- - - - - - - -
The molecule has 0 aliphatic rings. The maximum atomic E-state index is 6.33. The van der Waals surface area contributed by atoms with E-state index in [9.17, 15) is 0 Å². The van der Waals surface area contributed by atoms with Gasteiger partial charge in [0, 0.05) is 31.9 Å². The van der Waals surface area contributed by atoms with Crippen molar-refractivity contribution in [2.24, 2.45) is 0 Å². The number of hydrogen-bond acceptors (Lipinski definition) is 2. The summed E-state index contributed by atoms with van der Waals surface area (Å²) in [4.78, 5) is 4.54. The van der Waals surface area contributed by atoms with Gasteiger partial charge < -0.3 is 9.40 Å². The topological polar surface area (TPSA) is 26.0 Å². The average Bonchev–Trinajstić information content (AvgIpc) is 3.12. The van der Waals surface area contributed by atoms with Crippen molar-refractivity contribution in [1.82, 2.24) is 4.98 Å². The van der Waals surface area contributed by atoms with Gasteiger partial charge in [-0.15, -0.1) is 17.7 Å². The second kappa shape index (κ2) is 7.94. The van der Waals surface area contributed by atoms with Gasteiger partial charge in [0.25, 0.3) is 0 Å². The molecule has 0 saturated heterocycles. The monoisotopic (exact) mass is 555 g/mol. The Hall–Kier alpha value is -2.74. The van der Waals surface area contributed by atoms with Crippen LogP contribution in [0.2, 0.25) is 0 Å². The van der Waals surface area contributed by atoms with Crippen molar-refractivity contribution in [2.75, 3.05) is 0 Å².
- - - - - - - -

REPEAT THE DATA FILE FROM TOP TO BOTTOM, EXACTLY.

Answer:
The molecule has 0 aliphatic rings. The maximum atomic E-state index is 6.33. The van der Waals surface area contributed by atoms with E-state index in [9.17, 15) is 0 Å². The van der Waals surface area contributed by atoms with Gasteiger partial charge in [0, 0.05) is 31.9 Å². The van der Waals surface area contributed by atoms with Crippen molar-refractivity contribution in [2.24, 2.45) is 0 Å². The number of hydrogen-bond acceptors (Lipinski definition) is 2. The summed E-state index contributed by atoms with van der Waals surface area (Å²) in [4.78, 5) is 4.54. The van der Waals surface area contributed by atoms with Gasteiger partial charge < -0.3 is 9.40 Å². The topological polar surface area (TPSA) is 26.0 Å². The average Bonchev–Trinajstić information content (AvgIpc) is 3.12. The van der Waals surface area contributed by atoms with Crippen molar-refractivity contribution in [1.82, 2.24) is 4.98 Å². The van der Waals surface area contributed by atoms with Gasteiger partial charge in [-0.15, -0.1) is 17.7 Å². The second kappa shape index (κ2) is 7.94. The van der Waals surface area contributed by atoms with Gasteiger partial charge in [0.25, 0.3) is 0 Å². The molecule has 0 saturated heterocycles. The monoisotopic (exact) mass is 555 g/mol. The Hall–Kier alpha value is -2.74. The van der Waals surface area contributed by atoms with Crippen LogP contribution in [0.2, 0.25) is 0 Å². The van der Waals surface area contributed by atoms with Crippen molar-refractivity contribution in [2.75, 3.05) is 0 Å².